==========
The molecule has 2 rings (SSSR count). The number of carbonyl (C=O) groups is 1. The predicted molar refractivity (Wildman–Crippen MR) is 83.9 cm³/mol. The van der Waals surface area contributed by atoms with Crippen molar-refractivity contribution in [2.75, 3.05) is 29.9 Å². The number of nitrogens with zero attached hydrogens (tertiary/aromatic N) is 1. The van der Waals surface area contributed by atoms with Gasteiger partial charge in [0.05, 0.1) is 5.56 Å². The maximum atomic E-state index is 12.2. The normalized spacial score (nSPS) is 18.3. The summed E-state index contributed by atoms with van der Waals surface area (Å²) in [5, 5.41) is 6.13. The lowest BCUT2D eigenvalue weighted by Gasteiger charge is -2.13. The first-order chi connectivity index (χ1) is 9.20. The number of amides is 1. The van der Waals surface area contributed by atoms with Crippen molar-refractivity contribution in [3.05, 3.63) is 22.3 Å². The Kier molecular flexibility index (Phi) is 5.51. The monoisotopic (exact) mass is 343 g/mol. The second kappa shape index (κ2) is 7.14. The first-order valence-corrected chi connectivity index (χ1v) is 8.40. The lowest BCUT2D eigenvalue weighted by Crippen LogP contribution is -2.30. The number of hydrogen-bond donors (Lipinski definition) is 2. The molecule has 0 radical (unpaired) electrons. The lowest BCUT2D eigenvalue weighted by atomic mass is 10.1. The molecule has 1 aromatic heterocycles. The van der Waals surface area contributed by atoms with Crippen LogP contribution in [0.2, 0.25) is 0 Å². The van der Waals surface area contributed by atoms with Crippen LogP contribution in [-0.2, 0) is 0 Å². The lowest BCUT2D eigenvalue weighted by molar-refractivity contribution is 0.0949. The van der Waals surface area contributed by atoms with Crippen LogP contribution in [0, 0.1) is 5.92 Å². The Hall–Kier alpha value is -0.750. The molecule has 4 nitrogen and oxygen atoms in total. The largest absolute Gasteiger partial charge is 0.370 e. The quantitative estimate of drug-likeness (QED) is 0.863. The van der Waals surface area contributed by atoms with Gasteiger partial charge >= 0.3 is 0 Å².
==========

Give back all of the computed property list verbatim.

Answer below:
The molecule has 2 rings (SSSR count). The number of carbonyl (C=O) groups is 1. The predicted molar refractivity (Wildman–Crippen MR) is 83.9 cm³/mol. The van der Waals surface area contributed by atoms with Crippen molar-refractivity contribution in [2.75, 3.05) is 29.9 Å². The number of nitrogens with zero attached hydrogens (tertiary/aromatic N) is 1. The van der Waals surface area contributed by atoms with Gasteiger partial charge in [0.05, 0.1) is 5.56 Å². The maximum atomic E-state index is 12.2. The normalized spacial score (nSPS) is 18.3. The summed E-state index contributed by atoms with van der Waals surface area (Å²) in [5, 5.41) is 6.13. The lowest BCUT2D eigenvalue weighted by Gasteiger charge is -2.13. The first-order chi connectivity index (χ1) is 9.20. The number of amides is 1. The van der Waals surface area contributed by atoms with Crippen molar-refractivity contribution in [3.05, 3.63) is 22.3 Å². The Kier molecular flexibility index (Phi) is 5.51. The monoisotopic (exact) mass is 343 g/mol. The second kappa shape index (κ2) is 7.14. The first-order valence-corrected chi connectivity index (χ1v) is 8.40. The lowest BCUT2D eigenvalue weighted by Crippen LogP contribution is -2.30. The number of hydrogen-bond donors (Lipinski definition) is 2. The molecule has 0 radical (unpaired) electrons. The lowest BCUT2D eigenvalue weighted by atomic mass is 10.1. The molecule has 1 aromatic heterocycles. The van der Waals surface area contributed by atoms with Crippen LogP contribution in [0.2, 0.25) is 0 Å². The van der Waals surface area contributed by atoms with Crippen LogP contribution in [-0.2, 0) is 0 Å². The lowest BCUT2D eigenvalue weighted by molar-refractivity contribution is 0.0949. The van der Waals surface area contributed by atoms with Crippen LogP contribution in [0, 0.1) is 5.92 Å². The Hall–Kier alpha value is -0.750. The molecule has 4 nitrogen and oxygen atoms in total. The largest absolute Gasteiger partial charge is 0.370 e. The quantitative estimate of drug-likeness (QED) is 0.863. The van der Waals surface area contributed by atoms with Gasteiger partial charge >= 0.3 is 0 Å².